processor has with the merchant is not really the customer's concern.  If the
customer's payment is declined, the customer will probably just buy the same
thing from a different merchant.  It's up to the merchant to slap some sense
into the payment processor.  Any payment processor who thinks referer headers
are a "security" feature needs a smack of a clue-by-four anyway.

3. Mozilla 0.9.2 was obnoxiously aggressive about sending referer headers from
non-web resources, including from bookmarks, from javascript, etc.  I'm using
1.2.1 now but haven't tested if it's better.

4. One type of resource not mentioned in this thread is javascript.  If I have a
link on a page with href="javascript:window.open(some_url)", some_url should NOT
receive a referer header and MSIE doesn't send one.  Moz 0.9.2 sent a referer
and I think that's a bug.  

5. I agree with those who want the behavior of: send a referer if the referer is
a web url on the same site as the target url.  Otherwise, don't send one.  I'm
indifferent to whether there's a button to send fake referers, i.e. I don't
especially want it but I don't oppose it and I disagree with the "bad karma"
argument opposing it.

6. The really winning (but maybe complicated) fix for this is to allow running
user-provided Javascript on every browser navigation, that can modify all the
outgoing http headers as it chooses, sort of like MSIE Browser Helper Objects
(BHO).  That would allow combining all the UI issues of cookies, referer
headers, user-agent strings, etc. into a single interface that XUL applications
(like the  xulplanet Preferences Toolbar) could operate.  See my comment in bug
# 79515 for a little more about this.

Comment 103

15 years ago
Oops, previous comment was supposed to refer to bug #75915 regarding a BHO-like
inerface, not 79515 (typo).  Sorry.

Comment 104

14 years ago
This is a security bug and there's a patch that fixes it.

What is blocking this patch from being applied?

Updated

14 years ago
Attachment #106989 - Flags: superreview?(darin)
Attachment #106989 - Flags: review?(darin)
Attachment #106989 - Flags: review?(bbaetz)
(Assignee)

Comment 105

14 years ago
Created attachment 127033 [details] [diff] [review]
Older patch, but applying against mozilla 1.4

Duh. If I only remembered the new patch here in this bug. I recently merged my
1.0 patches with 1.4 and this bug was one of them (and the way hardest to
merge, as always :-( , so could we please get the non-UI part in the tree?).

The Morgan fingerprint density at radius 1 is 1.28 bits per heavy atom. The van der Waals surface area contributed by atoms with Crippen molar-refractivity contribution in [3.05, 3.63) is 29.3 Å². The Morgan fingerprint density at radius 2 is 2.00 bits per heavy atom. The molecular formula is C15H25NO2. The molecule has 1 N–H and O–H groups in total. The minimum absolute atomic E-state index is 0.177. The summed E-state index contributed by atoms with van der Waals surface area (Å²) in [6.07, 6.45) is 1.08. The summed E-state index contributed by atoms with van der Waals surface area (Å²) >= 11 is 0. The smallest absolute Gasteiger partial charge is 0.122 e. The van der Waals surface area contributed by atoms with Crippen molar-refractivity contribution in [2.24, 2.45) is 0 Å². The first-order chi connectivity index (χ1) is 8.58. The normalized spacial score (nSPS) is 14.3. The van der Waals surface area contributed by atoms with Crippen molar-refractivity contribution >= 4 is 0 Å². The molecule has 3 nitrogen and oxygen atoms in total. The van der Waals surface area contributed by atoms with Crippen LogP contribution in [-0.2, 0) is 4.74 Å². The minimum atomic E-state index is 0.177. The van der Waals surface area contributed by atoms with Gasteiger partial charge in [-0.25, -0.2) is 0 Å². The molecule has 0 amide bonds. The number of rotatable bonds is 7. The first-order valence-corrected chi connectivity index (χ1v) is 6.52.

for this reason, it bases on an older version (IIRC attachment from
2002-04-18), not the current one (attachment from 2002-11-20). However, I think
the "current" one bitrotted again, so we now have 2 branches/forks of the patch
*sigh*. Could we please get the fix for this bug (I don't care about which
version, take the better one) into the tree, so save us from the mess? (oh, I
said that already.) I leave it up to Jeff Thielke to sort out the
differences/merges, sorry Jeff.
(Assignee)

Comment 106

14 years ago
Created attachment 127034 [details] [diff] [review]
Older patch, but applying against mozilla 1.4

ops, left in some irrelevant Beonex changes.
I only tested the "fake referrer to 3rd parties" pref, and that seems to work.
Attachment #127033 - Attachment is obsolete: true

Comment 107

14 years ago
Created attachment 127143 [details] [diff] [review]
Patch applies cleanly as of 07/07/03

Same old patch, applies to the latest Mozilla.

I obsoleted Ben's patch (id=127034), since it is based off an older version. 
This is the latest code, applies cleanly against Mozilla as of 07/07/03, and is
fully tested. If someone were going to commit the referrer privacy feature,
this is the patch you'd want...
Attachment #106989 - Attachment is obsolete: true
Attachment #127034 - Attachment is obsolete: true

Comment 108

14 years ago
what about a GUI for firebird?
Attachment #106989 - Flags: superreview?(darin)
Attachment #106989 - Flags: review?(bbaetz)
Comment on attachment 127143 [details] [diff] [review]
Patch applies cleanly as of 07/07/03

ask the Firebird people about a UI for Firebird.
Attachment #127143 - Flags: superreview?(darin)

Comment 110

14 years ago
I filed bug #  216596 asking for adding a GUI privacy option to change the
referrer settings in firebird. The bug was confirmed and classified a future
enhancement.

Comment 111

14 years ago
Is there any development with this bug or are all folks waiting for Darin
Fisher's review/superreview?
(Assignee)

Comment 112

14 years ago
The patch is done and working fine, tested by (tens of?) thousands of Beonex
users and me since over a year. It's waiting for review, so that it can be
checked in. Which is what the status whiteboard says, BTW.

Updated

14 years ago
Blocks: 216596

Comment 113

14 years ago
Mike Tigas (aka MadmanNova) applied this patch into his MNG enabled nightly
firebird builds. So from now on firebird users can use and test the patch.
Testing by doing, rather than reviewing (wow, that rhymes ;) ).

See the thread: http://forums.mozillazine.org/viewtopic.php?t=36797
Download here: http://www.missouri.edu/~msa0288/MozillaBuild/
These builds are built automatically on a daily basis.

Works fine for me BTW. Thanks to Jeff and Ben.

Comment 114

13 years ago
@Darin Fisher:

Is there any chance that there will be some comment from you regarding this patch?

I think that the work that Ben Bucksch and Jeff Thieleke put into creating this
patch deserve at least a r/sr- or a wontfix. In my eyes the current pure
ignorance is rather disrespectful.

Comment 115

13 years ago
My appologies for not reviewing or providing much of any feedback on the patch.
 This bug has been in my future queue (low on my priority list), no one has